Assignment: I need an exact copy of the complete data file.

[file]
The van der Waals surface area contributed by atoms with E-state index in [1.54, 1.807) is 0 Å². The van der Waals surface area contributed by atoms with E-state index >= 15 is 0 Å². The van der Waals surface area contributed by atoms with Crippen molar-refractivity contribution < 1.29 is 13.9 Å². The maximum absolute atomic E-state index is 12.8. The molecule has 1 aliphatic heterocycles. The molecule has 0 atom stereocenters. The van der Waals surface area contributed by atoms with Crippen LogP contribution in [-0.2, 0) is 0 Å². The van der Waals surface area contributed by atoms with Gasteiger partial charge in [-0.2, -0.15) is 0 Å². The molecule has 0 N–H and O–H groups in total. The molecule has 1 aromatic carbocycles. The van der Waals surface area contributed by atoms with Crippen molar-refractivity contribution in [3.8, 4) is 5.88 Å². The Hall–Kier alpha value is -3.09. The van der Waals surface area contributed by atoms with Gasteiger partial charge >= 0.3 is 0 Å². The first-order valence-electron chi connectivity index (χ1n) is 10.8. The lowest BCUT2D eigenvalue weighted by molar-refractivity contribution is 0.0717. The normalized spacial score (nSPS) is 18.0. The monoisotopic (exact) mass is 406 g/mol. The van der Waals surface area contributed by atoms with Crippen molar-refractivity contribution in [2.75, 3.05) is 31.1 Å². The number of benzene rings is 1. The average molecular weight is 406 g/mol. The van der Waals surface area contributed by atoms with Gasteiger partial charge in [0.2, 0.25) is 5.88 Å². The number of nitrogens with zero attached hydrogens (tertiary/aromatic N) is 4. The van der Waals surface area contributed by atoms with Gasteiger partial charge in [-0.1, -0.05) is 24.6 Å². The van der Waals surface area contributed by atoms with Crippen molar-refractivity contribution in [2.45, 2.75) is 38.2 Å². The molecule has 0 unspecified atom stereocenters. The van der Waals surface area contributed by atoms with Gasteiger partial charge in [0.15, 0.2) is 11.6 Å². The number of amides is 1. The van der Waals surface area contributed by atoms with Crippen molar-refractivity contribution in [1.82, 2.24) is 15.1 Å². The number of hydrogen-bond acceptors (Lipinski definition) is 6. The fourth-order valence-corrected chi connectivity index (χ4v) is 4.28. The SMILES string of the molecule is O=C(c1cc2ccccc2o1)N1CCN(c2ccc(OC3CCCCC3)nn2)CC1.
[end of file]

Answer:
The van der Waals surface area contributed by atoms with E-state index in [1.54, 1.807) is 0 Å². The van der Waals surface area contributed by atoms with E-state index >= 15 is 0 Å². The van der Waals surface area contributed by atoms with Crippen molar-refractivity contribution < 1.29 is 13.9 Å². The maximum absolute atomic E-state index is 12.8. The molecule has 1 aliphatic heterocycles. The molecule has 0 atom stereocenters. The van der Waals surface area contributed by atoms with Crippen LogP contribution in [-0.2, 0) is 0 Å². The van der Waals surface area contributed by atoms with Gasteiger partial charge in [-0.2, -0.15) is 0 Å². The molecule has 0 N–H and O–H groups in total. The molecule has 1 aromatic carbocycles. The van der Waals surface area contributed by atoms with Crippen molar-refractivity contribution in [3.8, 4) is 5.88 Å². The Hall–Kier alpha value is -3.09. The van der Waals surface area contributed by atoms with Gasteiger partial charge >= 0.3 is 0 Å². The first-order valence-electron chi connectivity index (χ1n) is 10.8. The lowest BCUT2D eigenvalue weighted by molar-refractivity contribution is 0.0717. The normalized spacial score (nSPS) is 18.0. The monoisotopic (exact) mass is 406 g/mol. The van der Waals surface area contributed by atoms with Crippen molar-refractivity contribution in [2.75, 3.05) is 31.1 Å². The number of benzene rings is 1. The average molecular weight is 406 g/mol. The van der Waals surface area contributed by atoms with Gasteiger partial charge in [0.2, 0.25) is 5.88 Å². The number of nitrogens with zero attached hydrogens (tertiary/aromatic N) is 4. The van der Waals surface area contributed by atoms with Gasteiger partial charge in [-0.1, -0.05) is 24.6 Å². The van der Waals surface area contributed by atoms with Crippen molar-refractivity contribution in [2.45, 2.75) is 38.2 Å². The molecule has 0 unspecified atom stereocenters. The van der Waals surface area contributed by atoms with Gasteiger partial charge in [0.15, 0.2) is 11.6 Å². The number of amides is 1. The van der Waals surface area contributed by atoms with Crippen molar-refractivity contribution in [1.82, 2.24) is 15.1 Å². The number of hydrogen-bond acceptors (Lipinski definition) is 6. The fourth-order valence-corrected chi connectivity index (χ4v) is 4.28. The SMILES string of the molecule is O=C(c1cc2ccccc2o1)N1CCN(c2ccc(OC3CCCCC3)nn2)CC1.